Date: 12/08/2020
Email: Keep my email address private
**Your comments must be approved before they appear on the site.
9 + 6 = ?: (Required)
Enter the correct answer to the math question.

You are posting a comment about...
La Commedia ? Finita

"We are not abolishing the military jihad with the civil jihad, but appropriate statements must be made in the appropriate setting. In another place I call for military jihad and even for martyrdom operations. In the eyes of some people, my blood is permitted because of this. But at the Al-Quds Institute, I call for civil jihad."-- from Al-Qaradawi's statement

What could be clearer? Depending on who is in the audience, Al-Qaradawi tells us, he will vary his pitch. When he's at the sober gathering of the Al-Quds Institute, with too many non-Muslims possibly present, it's the presumed sweet reason of a merely "civil jihad." When he can let down his hair without any Infidels overhearing, then of course, he tells his Muslim audience, "I call for military jihad and even for martyrdom operations."

Arafat whispered one thing to the credulous Clinton, and said quite another to what he assumed were all-Muslim audiences, beginning with that one he addressed in September 1994, in Johannesburg, telling them not to worry about the Oslo Accords he had just signed, because they didn't commit him to anything; he was just following in the steps of the great Master, and then he proceeded to refer, as one might expect, to Muhammad's deviousness with the Meccans when he signed the Treaty of Al-Hudaibiyya. That has been the model for all subsequent treaties between Muslims with Infidels -- always temporary, always to be broken, whatever promises of friendly relations and "peace" or even "permanent peace" may be solemnly undertaken, it means nothing -- Muslims are required to break such agreements the minute they feel strong enough to do so. They know, Al-Qaradawi knows, Arafat knew, Mubarak and the Saudi rulers, all daggers and dishdashas and sneers of cold command, know this. Every single Muslim ruler or ordinary Muslim understands this, and understands that Muslims have a right to sign things and then never live up to them, or to break them with impunity whenever they feel like it. "War is deception," said Muhammad.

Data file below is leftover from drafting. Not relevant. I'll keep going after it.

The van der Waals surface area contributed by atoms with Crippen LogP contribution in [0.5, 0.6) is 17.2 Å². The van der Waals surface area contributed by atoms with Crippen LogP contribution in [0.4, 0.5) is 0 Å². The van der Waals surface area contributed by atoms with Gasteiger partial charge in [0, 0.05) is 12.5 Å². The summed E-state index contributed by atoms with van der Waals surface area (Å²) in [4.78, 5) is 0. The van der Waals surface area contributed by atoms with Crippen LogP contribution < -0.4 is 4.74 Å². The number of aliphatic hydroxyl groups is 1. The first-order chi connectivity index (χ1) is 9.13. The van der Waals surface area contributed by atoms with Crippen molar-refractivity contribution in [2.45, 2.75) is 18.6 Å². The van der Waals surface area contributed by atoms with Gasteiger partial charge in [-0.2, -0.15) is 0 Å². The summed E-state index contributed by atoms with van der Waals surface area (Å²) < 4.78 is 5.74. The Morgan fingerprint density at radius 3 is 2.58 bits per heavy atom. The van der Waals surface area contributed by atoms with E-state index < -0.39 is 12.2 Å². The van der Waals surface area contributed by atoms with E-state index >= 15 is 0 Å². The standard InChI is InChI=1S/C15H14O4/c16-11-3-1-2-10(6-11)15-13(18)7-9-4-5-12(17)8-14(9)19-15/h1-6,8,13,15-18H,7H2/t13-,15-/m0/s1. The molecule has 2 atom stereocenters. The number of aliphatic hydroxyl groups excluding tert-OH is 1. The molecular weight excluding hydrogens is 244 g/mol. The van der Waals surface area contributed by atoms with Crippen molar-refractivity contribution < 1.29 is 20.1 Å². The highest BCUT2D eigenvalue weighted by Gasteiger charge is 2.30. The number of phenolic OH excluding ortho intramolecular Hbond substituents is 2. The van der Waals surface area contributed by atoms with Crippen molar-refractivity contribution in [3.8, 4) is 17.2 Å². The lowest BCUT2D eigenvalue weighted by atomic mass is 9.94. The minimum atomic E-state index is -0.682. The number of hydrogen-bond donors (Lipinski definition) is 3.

The only strange thing is: if this is such an obvious part of Islamic treaty-making (see Majid Khadduri, Law of War and Peace in Islam - say, do you think Dennis Ross, or Richard Haas, or anyone at all in the whole American State Department has ever looked at that book, or even read it, or bothered to inquire as to what, in Islam, the rule is on treaties with Infidels? No? You don't? Neither do I.), why don't the Israelis, even with their celebrated incompetence, begin to mention the little matter of how Muslims regard treaties. Hmmm? Might spoil Rose Garden ceremonies? Queer somebody's pitch for a Nobel? What, exactly?

Meanwhile, Al-Qaradawi is just doing what all Muslim leaders do but he, apparently unaware that everything is overheard these days, tells the truth: that is, tells the truth about the fact that he essentially lies. He calls here for "civil jihad" and makes the gullible think that's all he's calling for, but over here, with fellow Muslims only, he calls as well for the other kind, the kind with bomb belts and homicide bombers on busses, in cafés, in schools and at Passover celebrations. That's Al-Qaradawi: a nice blend of Mahmoud Abbas (the "civil jihad") and Haniya (the other kind), the Slow Jihad and the Fast Jihad, or rather, both the tactics of the Slow Jihad and the tactics of the Fast JIhad at the very same time.

And we are supposed to pretend we didn't hear this. Or if we heard it, it doesn't mean what of course any sensible person knows perfectly well what it means. It means what Muslims, speaking to other Muslims, know perfectly well it means.

For god's sake, la commedia e finita. Or ought to be. We can only stand so much wilful ignorance and stupidity exhibited by those pushing for that madness, the "two-state solution" (which must be a "solution," some will say, because otherwise why would they call it that).

How long, o Lord, how long?